There is a famous picture that was taken just after Japan surrendered in WWII. Lee can we see that on the screen. Thanks. The news that the war was over changed everything and this sailor had to respond.

Kissing_the_War_GoodbyeThere was no way to be neutral about what had been heard. Even those who were not involved in the surrender of V-J day were effected by it. Even if we did nothing, it is news that impacts us. The story of this picture is that supposedly he didn’t even know her, but was so overcome with the news of what had happened that the kiss was spontaneous. Thanks, Lee.

The Gospel is News – Good news.

As Craig Bartholomew and Michael Goheen put it, “Some messages can be received merely for information. Others – “There’s a fire in the building!” – require an immediate response. We cannot remain impassive once we have heard the news that at last God’s universal kingdom is coming. This message demands a response. Jesus calls those who hear him to “repent and believe,” and then he says simply, “Follow me””

For it is by grace you have been saved, through faith – and this not from yourselves, it is the gift of God, not by works so that no one can boast. For we are God’s workmanship, created in Christ Jesus to do good works, which God prepared in advance for us to do.

While we are not saved by works, we are saved for good works. The gospel that God raises sinners dead in transgressions to life and reconciles them to himself is not the kind of news that can be responded to neutrally. It is news that calls for our whole life, our whole being, committed in service and thankfulness to God.

Our faithfulness, our obedience to Jesus, our exhibiting of the fruits of the Spirit (love, joy, peace, patience, kindness, gentleness, self-control) are part of this new life we have been given in and with Jesus. No longer are we dead, no longer are we slaves to selfishness, no longer are we disciples of this world, no longer do we follow the pharaohs of this world or participate in the devil’s schemes, we walk with God, which is a path with good works of love and service already laid out for us. Because we are in Christ, verse 10: For we are God’s workmanship, created in Christ Jesus for good works. Because are in Christ, we live like Christ.

The very work we do, the life of faithfulness and discipleship, growing in relationship and obedience to Jesus is a response to salvation not a condition for it.

For it is by grace you have been saved, through faith – and this not from yourselves, it is the gift of God, not by works so that no one can boast.

No amount of goodness can get us in and no amount of sin can keep us out, it is by the grace of God in Christ, through faith in Jesus that we are saved. But Paul goes on:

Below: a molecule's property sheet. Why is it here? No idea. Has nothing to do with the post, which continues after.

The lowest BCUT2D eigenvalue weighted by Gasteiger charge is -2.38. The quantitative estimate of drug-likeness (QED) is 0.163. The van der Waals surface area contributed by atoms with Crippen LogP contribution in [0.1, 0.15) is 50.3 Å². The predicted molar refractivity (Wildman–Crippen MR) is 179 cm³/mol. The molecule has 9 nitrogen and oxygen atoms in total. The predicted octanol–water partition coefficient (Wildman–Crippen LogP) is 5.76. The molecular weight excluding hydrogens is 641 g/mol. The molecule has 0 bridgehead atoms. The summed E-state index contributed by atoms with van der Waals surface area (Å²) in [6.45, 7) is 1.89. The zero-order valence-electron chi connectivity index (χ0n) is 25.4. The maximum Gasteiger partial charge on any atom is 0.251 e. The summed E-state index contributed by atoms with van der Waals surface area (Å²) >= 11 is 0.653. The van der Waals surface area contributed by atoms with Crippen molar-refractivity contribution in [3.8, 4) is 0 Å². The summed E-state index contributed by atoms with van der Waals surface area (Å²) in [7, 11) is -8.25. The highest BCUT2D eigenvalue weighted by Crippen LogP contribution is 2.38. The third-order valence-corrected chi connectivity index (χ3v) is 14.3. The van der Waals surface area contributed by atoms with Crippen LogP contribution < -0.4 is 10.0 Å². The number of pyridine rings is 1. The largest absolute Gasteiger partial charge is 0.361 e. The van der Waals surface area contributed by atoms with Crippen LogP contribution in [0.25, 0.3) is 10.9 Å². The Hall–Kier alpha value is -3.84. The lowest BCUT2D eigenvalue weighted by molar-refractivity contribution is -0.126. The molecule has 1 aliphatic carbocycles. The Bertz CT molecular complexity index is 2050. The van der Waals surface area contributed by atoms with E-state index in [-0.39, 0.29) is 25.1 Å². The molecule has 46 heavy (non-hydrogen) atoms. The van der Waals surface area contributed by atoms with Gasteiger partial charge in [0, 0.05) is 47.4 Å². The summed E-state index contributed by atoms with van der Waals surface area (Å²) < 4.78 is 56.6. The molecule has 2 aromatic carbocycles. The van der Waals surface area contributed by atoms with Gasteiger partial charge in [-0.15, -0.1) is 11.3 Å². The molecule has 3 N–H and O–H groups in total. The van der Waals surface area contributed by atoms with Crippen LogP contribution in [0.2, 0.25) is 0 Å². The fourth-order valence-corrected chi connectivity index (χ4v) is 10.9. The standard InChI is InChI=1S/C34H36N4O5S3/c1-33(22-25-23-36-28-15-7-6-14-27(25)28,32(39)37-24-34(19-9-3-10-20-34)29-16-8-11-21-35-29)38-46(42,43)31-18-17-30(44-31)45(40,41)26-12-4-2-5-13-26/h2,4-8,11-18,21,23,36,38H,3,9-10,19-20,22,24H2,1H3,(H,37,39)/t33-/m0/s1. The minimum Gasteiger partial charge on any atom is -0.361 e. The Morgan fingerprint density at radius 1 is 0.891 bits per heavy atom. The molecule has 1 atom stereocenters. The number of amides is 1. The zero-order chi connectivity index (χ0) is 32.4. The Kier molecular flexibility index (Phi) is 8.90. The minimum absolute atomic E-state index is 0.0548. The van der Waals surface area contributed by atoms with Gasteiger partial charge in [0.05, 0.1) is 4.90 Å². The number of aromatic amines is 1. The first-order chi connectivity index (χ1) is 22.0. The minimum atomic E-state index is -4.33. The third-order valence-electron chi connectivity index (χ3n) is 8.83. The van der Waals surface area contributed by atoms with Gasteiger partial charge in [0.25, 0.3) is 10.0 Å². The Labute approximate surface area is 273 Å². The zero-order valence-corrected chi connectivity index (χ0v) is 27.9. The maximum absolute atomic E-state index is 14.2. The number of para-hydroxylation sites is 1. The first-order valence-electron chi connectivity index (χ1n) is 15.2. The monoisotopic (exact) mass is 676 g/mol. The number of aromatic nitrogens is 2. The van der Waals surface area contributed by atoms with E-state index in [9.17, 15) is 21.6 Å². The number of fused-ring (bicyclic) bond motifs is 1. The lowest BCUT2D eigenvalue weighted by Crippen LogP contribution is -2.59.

For we are God’s workmanship, created in Christ Jesus to do good works, which God prepared in advance for us to do.

Our work – in our schools, at the workplace, in service to others – is part of our response to this good news we have been a part of.

We see this in Madison and Nick this morning. In a few moments, we will have the blessed opportunity to witness God’s promises and their promises. Almost 20 years ago, God’s promises were spoken over Madison – that she was his child, that she was loved by God. And in that baptism was both the good news and promise of God as well as the call to one day respond by forsaking sin and evil and to walk in the light of Christ. Today, we get to see the fruit of God’s work in Madison’s life to proclaim the gospel and commit to a life of walking with Jesus.

And for Nick, we get to witness both God’s promises to him and his response in the same day. For Nick, too, we hear God promise to love him, to claim him as his own. And we will hear Nick say, “I believe, I trust, I want to follow Jesus.”

What we have been hearing in the Bible this morning is made visible in the waters of baptism. The grace of God in Jesus Christ, washing us from all our sins, and the response of a whole life in faithfulness and obedience to God.

For all of us who have been baptized, over whom the promises of God have been spoken, may we respond by trusting Christ alone, his grace alone for our salvation, and then live a life of good works in response to God.

For it is by grace you have been saved, through faith – and this not from yourselves, it is the gift of God, not by works so that no one can boast. For we are God’s workmanship, created in Christ Jesus to do good works, which God prepared in advance for us to do.

Amen. Please pray with me.